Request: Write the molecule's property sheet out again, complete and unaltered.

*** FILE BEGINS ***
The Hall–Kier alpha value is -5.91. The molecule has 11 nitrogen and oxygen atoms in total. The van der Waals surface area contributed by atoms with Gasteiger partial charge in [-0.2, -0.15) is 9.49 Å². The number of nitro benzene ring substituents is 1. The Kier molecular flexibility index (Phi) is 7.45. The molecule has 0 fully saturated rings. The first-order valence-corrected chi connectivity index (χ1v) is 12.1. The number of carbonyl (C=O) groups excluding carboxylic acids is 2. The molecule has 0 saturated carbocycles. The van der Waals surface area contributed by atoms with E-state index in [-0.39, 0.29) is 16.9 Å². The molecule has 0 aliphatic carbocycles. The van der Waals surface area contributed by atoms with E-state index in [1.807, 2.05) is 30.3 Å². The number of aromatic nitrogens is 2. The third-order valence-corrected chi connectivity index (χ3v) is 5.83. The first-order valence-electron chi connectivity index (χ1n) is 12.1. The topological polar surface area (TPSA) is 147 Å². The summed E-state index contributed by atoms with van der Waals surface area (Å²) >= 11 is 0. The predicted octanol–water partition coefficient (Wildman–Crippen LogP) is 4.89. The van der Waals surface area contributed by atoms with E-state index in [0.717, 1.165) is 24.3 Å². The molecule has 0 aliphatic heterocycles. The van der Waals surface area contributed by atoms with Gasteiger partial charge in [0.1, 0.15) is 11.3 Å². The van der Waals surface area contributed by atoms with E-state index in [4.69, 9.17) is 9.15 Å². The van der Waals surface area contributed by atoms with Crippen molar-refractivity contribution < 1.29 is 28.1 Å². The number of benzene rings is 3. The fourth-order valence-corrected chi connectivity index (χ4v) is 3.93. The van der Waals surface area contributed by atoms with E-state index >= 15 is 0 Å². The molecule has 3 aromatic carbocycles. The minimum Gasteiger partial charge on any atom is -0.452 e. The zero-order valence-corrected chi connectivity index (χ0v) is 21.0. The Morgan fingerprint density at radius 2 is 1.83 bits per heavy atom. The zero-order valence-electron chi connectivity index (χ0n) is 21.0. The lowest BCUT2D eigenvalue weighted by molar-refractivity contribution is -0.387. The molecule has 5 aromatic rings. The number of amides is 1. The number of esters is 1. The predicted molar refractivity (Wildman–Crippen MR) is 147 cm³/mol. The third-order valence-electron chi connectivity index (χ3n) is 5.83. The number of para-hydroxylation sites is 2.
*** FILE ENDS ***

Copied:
The Hall–Kier alpha value is -5.91. The molecule has 11 nitrogen and oxygen atoms in total. The van der Waals surface area contributed by atoms with Gasteiger partial charge in [-0.2, -0.15) is 9.49 Å². The number of nitro benzene ring substituents is 1. The Kier molecular flexibility index (Phi) is 7.45. The molecule has 0 fully saturated rings. The first-order valence-corrected chi connectivity index (χ1v) is 12.1. The number of carbonyl (C=O) groups excluding carboxylic acids is 2. The molecule has 0 saturated carbocycles. The van der Waals surface area contributed by atoms with E-state index in [-0.39, 0.29) is 16.9 Å². The molecule has 0 aliphatic carbocycles. The van der Waals surface area contributed by atoms with E-state index in [1.807, 2.05) is 30.3 Å². The number of aromatic nitrogens is 2. The third-order valence-corrected chi connectivity index (χ3v) is 5.83. The first-order valence-electron chi connectivity index (χ1n) is 12.1. The topological polar surface area (TPSA) is 147 Å². The summed E-state index contributed by atoms with van der Waals surface area (Å²) >= 11 is 0. The predicted octanol–water partition coefficient (Wildman–Crippen LogP) is 4.89. The van der Waals surface area contributed by atoms with E-state index in [0.717, 1.165) is 24.3 Å². The molecule has 0 aliphatic heterocycles. The van der Waals surface area contributed by atoms with Gasteiger partial charge in [0.1, 0.15) is 11.3 Å². The van der Waals surface area contributed by atoms with E-state index in [4.69, 9.17) is 9.15 Å². The van der Waals surface area contributed by atoms with Crippen molar-refractivity contribution < 1.29 is 28.1 Å². The number of benzene rings is 3. The fourth-order valence-corrected chi connectivity index (χ4v) is 3.93. The van der Waals surface area contributed by atoms with E-state index >= 15 is 0 Å². The molecule has 3 aromatic carbocycles. The minimum Gasteiger partial charge on any atom is -0.452 e. The zero-order valence-corrected chi connectivity index (χ0v) is 21.0. The Morgan fingerprint density at radius 2 is 1.83 bits per heavy atom. The zero-order valence-electron chi connectivity index (χ0n) is 21.0. The lowest BCUT2D eigenvalue weighted by molar-refractivity contribution is -0.387. The molecule has 5 aromatic rings. The number of amides is 1. The number of esters is 1. The predicted molar refractivity (Wildman–Crippen MR) is 147 cm³/mol. The third-order valence-electron chi connectivity index (χ3n) is 5.83. The number of para-hydroxylation sites is 2.